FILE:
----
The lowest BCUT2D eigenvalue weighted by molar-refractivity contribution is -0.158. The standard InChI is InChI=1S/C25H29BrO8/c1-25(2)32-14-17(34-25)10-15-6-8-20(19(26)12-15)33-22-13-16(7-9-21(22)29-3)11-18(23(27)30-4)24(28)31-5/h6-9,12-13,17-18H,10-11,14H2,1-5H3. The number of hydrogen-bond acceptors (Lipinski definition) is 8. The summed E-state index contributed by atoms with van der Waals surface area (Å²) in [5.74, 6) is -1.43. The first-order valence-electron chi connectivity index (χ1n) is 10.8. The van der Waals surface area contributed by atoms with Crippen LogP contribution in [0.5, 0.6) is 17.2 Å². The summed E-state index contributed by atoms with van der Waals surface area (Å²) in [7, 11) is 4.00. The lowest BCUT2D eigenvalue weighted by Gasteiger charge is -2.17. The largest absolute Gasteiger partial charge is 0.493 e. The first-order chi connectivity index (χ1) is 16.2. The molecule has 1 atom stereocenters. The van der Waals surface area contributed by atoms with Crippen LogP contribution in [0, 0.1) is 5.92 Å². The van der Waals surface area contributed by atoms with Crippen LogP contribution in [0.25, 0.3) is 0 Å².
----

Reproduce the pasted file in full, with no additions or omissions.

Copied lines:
The lowest BCUT2D eigenvalue weighted by molar-refractivity contribution is -0.158. The standard InChI is InChI=1S/C25H29BrO8/c1-25(2)32-14-17(34-25)10-15-6-8-20(19(26)12-15)33-22-13-16(7-9-21(22)29-3)11-18(23(27)30-4)24(28)31-5/h6-9,12-13,17-18H,10-11,14H2,1-5H3. The number of hydrogen-bond acceptors (Lipinski definition) is 8. The summed E-state index contributed by atoms with van der Waals surface area (Å²) in [5.74, 6) is -1.43. The first-order valence-electron chi connectivity index (χ1n) is 10.8. The van der Waals surface area contributed by atoms with Crippen LogP contribution in [0.5, 0.6) is 17.2 Å². The summed E-state index contributed by atoms with van der Waals surface area (Å²) in [7, 11) is 4.00. The lowest BCUT2D eigenvalue weighted by Gasteiger charge is -2.17. The largest absolute Gasteiger partial charge is 0.493 e. The first-order chi connectivity index (χ1) is 16.2. The molecule has 1 atom stereocenters. The van der Waals surface area contributed by atoms with Crippen LogP contribution in [0, 0.1) is 5.92 Å². The van der Waals surface area contributed by atoms with Crippen LogP contribution in [0.25, 0.3) is 0 Å².